sliciing dicts (was RE: More random python observations from a perl programmer)

aaron_watters at my-deja.com aaron_watters at my-deja.com
Fri Aug 20 15:26:49 CEST 1999


In article <001301beeacf$9819a560$712d2399 at tim>,
  "Tim Peters" <tim_one at email.msn.com> wrote:
> [tchrist]
> >> GOTCHA: (medium)
> >>     Slices in Python must be contiguous ranges of a sequence.
> >>     In Perl, there's no such restriction.
>
> [Michael Hudson]
> > At some point Python will probably support `extended slice syntax'
> > like so:
> >
> > range(0,10)[1:4:2] => [1,3]
> >
> > Numerical Python already does this.
>
> [tchrist]
> >> GOTCHA: (medium)
> >>     You can't slice dictionaries at all in Python.  In Perl, it's
> >>     easy to slice a hash, and just as sensible.
>
> [Michael Hudson]
> > Huh? What would that mean? There's no reason to suspect that the
keys
> > of a dictionary are ordered.
>
> What Tom calls "slicing" here the NumPy folk would call gather/scatter
> subscripting.  A list can be used as an index, e.g.
>
>     thing[[7,2,3]] == [thing[7], thing[2], thing[3]]
>
> Perl has something like that; Python does not.

All of these things of course can be implemented using the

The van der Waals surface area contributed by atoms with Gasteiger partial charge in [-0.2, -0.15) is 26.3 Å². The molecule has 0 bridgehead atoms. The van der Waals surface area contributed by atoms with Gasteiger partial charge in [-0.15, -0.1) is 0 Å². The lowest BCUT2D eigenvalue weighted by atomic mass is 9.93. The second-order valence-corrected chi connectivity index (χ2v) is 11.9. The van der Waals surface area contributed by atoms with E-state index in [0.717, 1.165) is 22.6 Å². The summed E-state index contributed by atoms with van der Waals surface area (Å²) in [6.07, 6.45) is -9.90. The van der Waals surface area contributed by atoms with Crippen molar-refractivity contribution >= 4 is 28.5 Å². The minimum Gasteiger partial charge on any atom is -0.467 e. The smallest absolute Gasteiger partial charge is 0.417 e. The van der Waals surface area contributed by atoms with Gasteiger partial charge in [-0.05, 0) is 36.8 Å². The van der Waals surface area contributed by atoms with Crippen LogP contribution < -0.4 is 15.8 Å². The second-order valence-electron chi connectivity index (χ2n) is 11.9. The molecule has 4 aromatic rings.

various python meta-hooks either at the Python or the C level.
They aren't intrinsic limitations of the Python interpreter,
just limitations of the standard dictionary/list/tuple
implementations.

BTW, kjbuckets.kjDict's have a method called "dump" (with a dual
kjUndump function) where

    D.dump((x,)) --> D[x]
    D.dump((x,y,z)) --> (D[x], D[y], D[z])

Gadfly uses these features to quickly pack/unpack data in/out
of dictionary format either for indexing or archiving.

I really think you should get kjbuckets, Tom, it sounds like it's just
what you need for the Python app you are apparently working on. :)

   Aaron Watters http://www.chordate.com

===

I forgot my mantra.


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